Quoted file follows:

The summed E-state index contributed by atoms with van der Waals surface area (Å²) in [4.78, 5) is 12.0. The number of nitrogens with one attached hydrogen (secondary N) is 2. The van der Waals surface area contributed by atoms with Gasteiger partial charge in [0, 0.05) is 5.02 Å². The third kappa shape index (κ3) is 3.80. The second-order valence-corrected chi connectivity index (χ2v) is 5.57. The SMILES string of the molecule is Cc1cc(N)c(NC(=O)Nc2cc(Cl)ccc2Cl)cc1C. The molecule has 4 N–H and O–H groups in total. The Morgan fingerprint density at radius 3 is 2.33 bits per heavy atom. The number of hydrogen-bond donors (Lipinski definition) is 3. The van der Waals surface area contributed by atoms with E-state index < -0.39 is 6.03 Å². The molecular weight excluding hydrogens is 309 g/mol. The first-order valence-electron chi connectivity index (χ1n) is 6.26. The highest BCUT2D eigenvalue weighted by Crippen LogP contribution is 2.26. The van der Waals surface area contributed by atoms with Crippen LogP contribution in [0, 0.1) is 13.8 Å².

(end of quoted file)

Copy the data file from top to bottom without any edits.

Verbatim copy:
The summed E-state index contributed by atoms with van der Waals surface area (Å²) in [4.78, 5) is 12.0. The number of nitrogens with one attached hydrogen (secondary N) is 2. The van der Waals surface area contributed by atoms with Gasteiger partial charge in [0, 0.05) is 5.02 Å². The third kappa shape index (κ3) is 3.80. The second-order valence-corrected chi connectivity index (χ2v) is 5.57. The SMILES string of the molecule is Cc1cc(N)c(NC(=O)Nc2cc(Cl)ccc2Cl)cc1C. The molecule has 4 N–H and O–H groups in total. The Morgan fingerprint density at radius 3 is 2.33 bits per heavy atom. The number of hydrogen-bond donors (Lipinski definition) is 3. The van der Waals surface area contributed by atoms with E-state index < -0.39 is 6.03 Å². The molecular weight excluding hydrogens is 309 g/mol. The first-order valence-electron chi connectivity index (χ1n) is 6.26. The highest BCUT2D eigenvalue weighted by Crippen LogP contribution is 2.26. The van der Waals surface area contributed by atoms with Crippen LogP contribution in [0, 0.1) is 13.8 Å².